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More embassies close; Yemen at crossroads between 'civil war and disintegration'

A policeman, left, mans a machine gun atop a military vehicle as he guards the entrance of the U.S. Embassy in Sanaa, Yemen, Wednesday, Feb. 11, 2015.
A policeman, left, mans a machine gun atop a military vehicle as he guards the entrance of the U.S. Embassy in Sanaa, Yemen, Wednesday, Feb. 11, 2015.
Hani Mohammed, Associated Press

SANAA, Yemen — Saudi Arabia, Italy and Germany shut down their embassies in Yemen on Friday amid growing political uncertainty as Yemen's top U.N. envoy warned that the Arab world's poorest nation is at a crossroads between "civil war and disintegration."

The new embassy closures come days after similar measures by the United States, France and Britain, threatening international isolation for a country that houses the world's most active al-Qaida branch.

Yemen's elected president resigned last month after a several-month power struggle with Shiite rebels, who have controlled the capital, Sanaa, since September. The rebels, known as Houthis, have since dissolved the parliament, and President Abed Rabbo Mansour Hadi and his Cabinet ministers remain under rebel house arrest. United Nations negotiations, headed by envoy Jamal Benomar, to resolve the deadlock have stalled.

"Today Yemen is at a crossroads," Benomar told a U.N. Security Council briefing Thursday. "Either the country will descend into civil war and disintegration, or the country will find a way to put the transition back on track."

The Italian Foreign Ministry said in a statement Friday that the ambassador and his staff were returning to Italy, and expressed hopes that U.N. mediation would create conditions permitting the embassy to reopen.

In Berlin, Foreign Ministry spokeswoman Sawsan Chebli said its staff left the country Friday.

Saudi embassy joined the rest of the Arab Gulf countries, which evacuated their embassies weeks ago, and a security official said that the Saudi ambassador along with remaining staffers also left the country on Friday.

The Houthis, whose stronghold is in northern Yemen, are members of the Shiite Zaydi sect, which composes nearly 30 percent of the Yemeni population. Their takeover has emboldened the militant Sunni Muslims of Yemen's al-Qaida branch, which has stepped up attacks in southern and central Yemen and garnered support among disgruntled Sunni tribes — raising concerns of a widening sectarian conflict.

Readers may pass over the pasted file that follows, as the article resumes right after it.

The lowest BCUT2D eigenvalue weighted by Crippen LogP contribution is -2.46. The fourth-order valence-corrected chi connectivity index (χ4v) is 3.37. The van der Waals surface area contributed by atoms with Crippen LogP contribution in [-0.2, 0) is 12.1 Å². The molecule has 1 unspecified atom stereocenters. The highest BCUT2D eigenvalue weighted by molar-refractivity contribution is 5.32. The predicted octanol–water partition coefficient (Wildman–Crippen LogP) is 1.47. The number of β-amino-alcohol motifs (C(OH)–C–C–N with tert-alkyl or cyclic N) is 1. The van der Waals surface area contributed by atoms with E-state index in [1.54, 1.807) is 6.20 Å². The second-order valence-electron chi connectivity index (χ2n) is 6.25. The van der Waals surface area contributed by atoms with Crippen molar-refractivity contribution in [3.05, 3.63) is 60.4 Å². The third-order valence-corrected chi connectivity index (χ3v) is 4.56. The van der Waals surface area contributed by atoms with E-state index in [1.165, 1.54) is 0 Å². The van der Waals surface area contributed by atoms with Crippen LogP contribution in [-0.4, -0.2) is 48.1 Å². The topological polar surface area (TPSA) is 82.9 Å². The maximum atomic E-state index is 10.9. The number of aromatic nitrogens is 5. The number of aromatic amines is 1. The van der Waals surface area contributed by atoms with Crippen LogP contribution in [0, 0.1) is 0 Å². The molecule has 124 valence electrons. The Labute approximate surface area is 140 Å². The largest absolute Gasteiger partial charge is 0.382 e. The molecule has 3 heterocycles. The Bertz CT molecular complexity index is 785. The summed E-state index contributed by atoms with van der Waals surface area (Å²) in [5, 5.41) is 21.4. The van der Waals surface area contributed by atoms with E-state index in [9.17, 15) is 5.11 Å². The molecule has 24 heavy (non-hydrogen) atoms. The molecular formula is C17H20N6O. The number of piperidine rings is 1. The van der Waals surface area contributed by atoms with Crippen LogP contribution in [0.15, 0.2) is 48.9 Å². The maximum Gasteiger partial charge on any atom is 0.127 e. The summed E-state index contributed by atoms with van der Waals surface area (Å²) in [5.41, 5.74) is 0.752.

On Friday, Yemeni security officials said a suicide car bomber struck a police headquarters in the central city of Bayda, which was recently captured by Shiite rebels. There was no immediate word on casualties.

No group claimed responsibility for the attack but al-Qaida has carried out dozens of similar attacks in Bayda province; in Radda, one of the largest cities in Bayda, battles have been raging between al-Qaida and allied tribes against the Houthi rebels.

In the southern province of Shabwa, an al-Qaida stronghold, security officials said that gunmen suspected to be al-Qaida militants attacked a main prison in Baihan and released five inmates, after clashes with security guards.

Al-Qaida militants seized control of an important army base of Yemen's 19th Infantry Brigade in the same region on Thursday, following clashes with soldiers that left at least eight people dead while at least 15 soldiers were taken hostage before being later freed. Militants looted large amounts of weapons and transferred them to Marib, another al-Qaida safe haven, officials said.

The officials all spoke on condition of anonymity because they are not authorized to speak to reporters.

Al-Qaida in Yemen is considered by Washington to be the global terror organization's most dangerous and active offshoot. Last month, it claimed responsibility for the recent deadly attack on a French weekly satirical magazine in Paris.

The international withdrawal from Yemen comes as U.N. Secretary-General Ban Ki-moon warned that the state is "collapsing before our eyes" as talks were underway on a draft Security Council resolution to address the Yemeni crisis. Britain and Jordan were working on a resolution that British Ambassador Mark Lyall Grant said would be ready "in the next few days."

A separate draft resolution by the Gulf Coordination Council, obtained by The Associated Press, strongly condemns the Houthis and their seizure of power and demands that they "immediately and unconditionally withdraw their forces from government institutions and from all regions under their control."

Saudi Arabia was a major economic lifeline for Yemen. After the Houthi takeover of the capital in September, the oil-rich kingdom suspended its aid to Yemen, deepening fears of an economic collapse.